More women than ever are entering and excelling in leadership positions across several industries. However, the number of male leaders is still much higher than that of female leaders.
Some reasons for this imbalance include negative gender biases that reinforce ideas of women as being too weak or emotional to efficiently lead others. Further, many boys’ leadership traits are cultivated from an early age while girls’ are not. It’s entirely possible that, by keeping certain ideals in mind when raising our daughters, we can help girls overcome these obstacles and rule the world.
Check your own biases.
Despite our best intentions, almost everyone carries deep-seated biases based on gender that can hinder girls’ leadership abilities. This isn’t necessarily a parent’s fault; we develop these biases based on the hundreds of daily messages we receive about what is expected of men and women. However, it’s important to become aware of your biases in order to counteract them and help your daughter’s leadership development.
Be honest with yourself. Pay attention to any assumptions you make about men and women, and how those assumptions influence your words and actions. Examine the conclusions you reach about how boys and girls should act, think, or feel.
Many people hold biases that suggest girls are weak, emotional, and can’t handle the tough stuff. By keeping these biases in check, you’ve made the first step in fostering your potential future leader.
Help her speak up.
It can be tough for a girl – or grown woman – to raise her voice and speak her mind. Although girls are provided more opportunities for leadership than ever before, society still labels outspoken girls and women with demeaning labels like “bossy.”
In fact, the Girl Scout Research Institute found that 33% of surveyed girls rejected leadership roles because they were afraid of being disliked and coming across as bossy. This is evident among women in the workforce, as studies show that female professionals speak less in meetings as an act of self-protection from judgment.
Since being outspoken is a trait of a strong leader, discouraging our daughters from voicing their opinions can greatly damage their leadership potential. To avoid this, it’s important to encourage girls to express their opinions in productive ways.
For instance, make sure that your home is a safe place for your daughters to speak up. Praise them for advocating for themselves, resolving conflicts, and sharing opinions productively. Avoid using gendered terms like “bossy” when describing outspoken women, and talk through gender bias with your family. By unpacking the issues related to society attacking opinionated women, you can encourage your daughter to question those biases, reject them, and choose people – like romantic partners – who will support her.
Get her into competitive activities.
Becoming a powerful leader often involves a dose of competition. You can foster healthy competitiveness early by encouraging your daughters to get involved in activities that foster initiative and leadership. Girl Scouts, organized sports, and other activities can all foster this sense of competition.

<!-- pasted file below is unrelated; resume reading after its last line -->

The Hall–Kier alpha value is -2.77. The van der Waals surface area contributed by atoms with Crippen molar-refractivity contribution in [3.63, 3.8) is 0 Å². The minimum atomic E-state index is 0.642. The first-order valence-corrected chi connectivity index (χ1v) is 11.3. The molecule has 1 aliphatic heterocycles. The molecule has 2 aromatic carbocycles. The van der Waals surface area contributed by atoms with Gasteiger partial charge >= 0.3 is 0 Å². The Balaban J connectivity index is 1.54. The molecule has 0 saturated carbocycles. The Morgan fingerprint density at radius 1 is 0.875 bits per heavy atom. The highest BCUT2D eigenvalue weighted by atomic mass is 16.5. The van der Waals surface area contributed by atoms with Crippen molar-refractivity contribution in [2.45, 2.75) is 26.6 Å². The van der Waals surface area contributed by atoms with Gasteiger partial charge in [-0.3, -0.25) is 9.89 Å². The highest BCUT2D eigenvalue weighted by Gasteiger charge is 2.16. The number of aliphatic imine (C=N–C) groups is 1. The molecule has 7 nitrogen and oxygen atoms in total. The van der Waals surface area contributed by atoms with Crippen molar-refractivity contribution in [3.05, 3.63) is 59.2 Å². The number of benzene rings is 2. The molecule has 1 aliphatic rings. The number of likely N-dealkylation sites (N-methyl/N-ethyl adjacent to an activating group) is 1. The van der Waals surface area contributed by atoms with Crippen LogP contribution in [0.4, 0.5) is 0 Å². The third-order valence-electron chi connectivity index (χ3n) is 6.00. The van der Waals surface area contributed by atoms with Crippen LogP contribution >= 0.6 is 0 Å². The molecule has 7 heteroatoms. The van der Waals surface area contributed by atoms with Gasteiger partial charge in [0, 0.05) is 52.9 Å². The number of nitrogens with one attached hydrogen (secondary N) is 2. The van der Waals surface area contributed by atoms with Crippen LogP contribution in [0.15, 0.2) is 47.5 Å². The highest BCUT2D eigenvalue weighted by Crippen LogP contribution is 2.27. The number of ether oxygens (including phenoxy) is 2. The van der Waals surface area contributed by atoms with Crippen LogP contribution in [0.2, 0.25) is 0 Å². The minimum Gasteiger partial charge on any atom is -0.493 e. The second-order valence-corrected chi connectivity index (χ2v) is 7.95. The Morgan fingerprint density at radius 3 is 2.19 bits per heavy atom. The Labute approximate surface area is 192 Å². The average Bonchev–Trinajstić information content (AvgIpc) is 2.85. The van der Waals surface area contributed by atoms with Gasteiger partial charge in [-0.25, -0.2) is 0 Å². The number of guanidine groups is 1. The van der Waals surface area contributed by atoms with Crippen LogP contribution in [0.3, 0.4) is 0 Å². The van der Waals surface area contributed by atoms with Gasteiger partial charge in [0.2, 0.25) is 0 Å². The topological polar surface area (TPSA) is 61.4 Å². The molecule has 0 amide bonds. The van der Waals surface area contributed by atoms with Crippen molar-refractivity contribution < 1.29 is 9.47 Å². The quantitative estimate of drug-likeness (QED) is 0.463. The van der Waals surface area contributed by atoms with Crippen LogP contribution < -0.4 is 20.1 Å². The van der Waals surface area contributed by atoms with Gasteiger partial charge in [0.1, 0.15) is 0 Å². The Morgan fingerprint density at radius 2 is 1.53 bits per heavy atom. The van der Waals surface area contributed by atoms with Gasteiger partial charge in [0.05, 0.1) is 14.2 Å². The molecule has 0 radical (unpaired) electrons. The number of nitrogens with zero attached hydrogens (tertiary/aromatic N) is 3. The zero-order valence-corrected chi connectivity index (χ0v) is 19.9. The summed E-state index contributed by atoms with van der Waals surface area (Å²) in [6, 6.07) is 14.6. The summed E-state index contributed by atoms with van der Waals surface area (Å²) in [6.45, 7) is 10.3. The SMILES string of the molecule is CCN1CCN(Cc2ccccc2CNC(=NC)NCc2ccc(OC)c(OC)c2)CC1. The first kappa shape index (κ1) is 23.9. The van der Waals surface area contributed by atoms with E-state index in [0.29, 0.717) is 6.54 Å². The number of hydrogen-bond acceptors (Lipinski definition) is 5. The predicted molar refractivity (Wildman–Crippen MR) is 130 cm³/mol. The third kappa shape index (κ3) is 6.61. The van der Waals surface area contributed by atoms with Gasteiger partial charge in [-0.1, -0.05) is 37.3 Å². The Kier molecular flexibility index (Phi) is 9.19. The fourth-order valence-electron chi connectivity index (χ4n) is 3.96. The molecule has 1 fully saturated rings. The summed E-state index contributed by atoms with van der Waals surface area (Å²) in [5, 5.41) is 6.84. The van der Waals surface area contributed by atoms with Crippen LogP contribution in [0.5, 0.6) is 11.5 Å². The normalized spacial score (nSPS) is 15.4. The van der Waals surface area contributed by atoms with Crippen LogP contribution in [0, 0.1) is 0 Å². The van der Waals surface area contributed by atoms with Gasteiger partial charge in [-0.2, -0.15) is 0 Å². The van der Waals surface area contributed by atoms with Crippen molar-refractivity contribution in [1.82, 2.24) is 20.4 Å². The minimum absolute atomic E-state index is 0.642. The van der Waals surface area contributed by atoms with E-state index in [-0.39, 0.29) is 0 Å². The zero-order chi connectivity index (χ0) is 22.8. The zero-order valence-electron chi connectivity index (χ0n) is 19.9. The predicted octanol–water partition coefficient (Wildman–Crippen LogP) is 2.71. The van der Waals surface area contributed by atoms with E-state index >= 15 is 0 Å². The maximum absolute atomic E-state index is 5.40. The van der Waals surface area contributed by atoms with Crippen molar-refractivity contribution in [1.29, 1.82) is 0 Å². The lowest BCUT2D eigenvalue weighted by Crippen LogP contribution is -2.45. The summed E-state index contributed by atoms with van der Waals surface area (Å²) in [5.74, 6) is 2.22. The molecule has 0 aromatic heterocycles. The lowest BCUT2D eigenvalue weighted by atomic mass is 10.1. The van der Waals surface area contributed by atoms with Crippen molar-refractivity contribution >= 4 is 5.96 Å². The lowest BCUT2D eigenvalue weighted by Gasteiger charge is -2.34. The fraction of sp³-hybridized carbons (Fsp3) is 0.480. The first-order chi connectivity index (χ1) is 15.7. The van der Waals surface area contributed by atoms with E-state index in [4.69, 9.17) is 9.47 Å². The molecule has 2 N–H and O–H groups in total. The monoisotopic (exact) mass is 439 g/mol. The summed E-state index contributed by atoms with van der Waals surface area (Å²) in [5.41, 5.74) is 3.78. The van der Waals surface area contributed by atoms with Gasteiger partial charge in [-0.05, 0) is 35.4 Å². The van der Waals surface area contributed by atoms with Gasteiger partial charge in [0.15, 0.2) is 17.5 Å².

First, discuss the different types of leadership out there, and have them figure out how their interests might align with these types. At that point, you can help them get involved in the activities that they both care about and can see themselves excelling in. Some great leadership-building activities include guided public speaking, working in teams, and making change in society.
Help her build a strong community.
Most powerful women have strong support systems to lift them up. We can help our daughters with this by encouraging them to bond with other girls, accept kids who are different from them, and look up to strong women so they can learn from them.
A sadly frequent downfall of many female relationships is the competition that can brew between girls. Encourage your daughter to talk about her friends’ strengths, and make sure to praise her on her hard work – not on being the best. This will allow her to see other girls as partners in success, not competitors.
Encouraging girls to play with children different from them – including boys – will also prepare them for leadership in the real world. Playing with kids who have a diverse set of cultural, gender, mental, and other characteristics will help our daughters to get used to associating with diverse groups of people – a necessary skill in the real world.
Finally, providing our daughters with strong, female role models will make it clear that not only is it healthy to admire women rather than compete with them, but also that being a powerful woman is completely possible and desirable.
Although there’s no one-size-fits-all approach to raising strong daughters, taking into account gender biases and actively working to cultivate leadership skills will certainly help. By providing our daughters with opportunities to grow, we will support future female leadership in profound ways.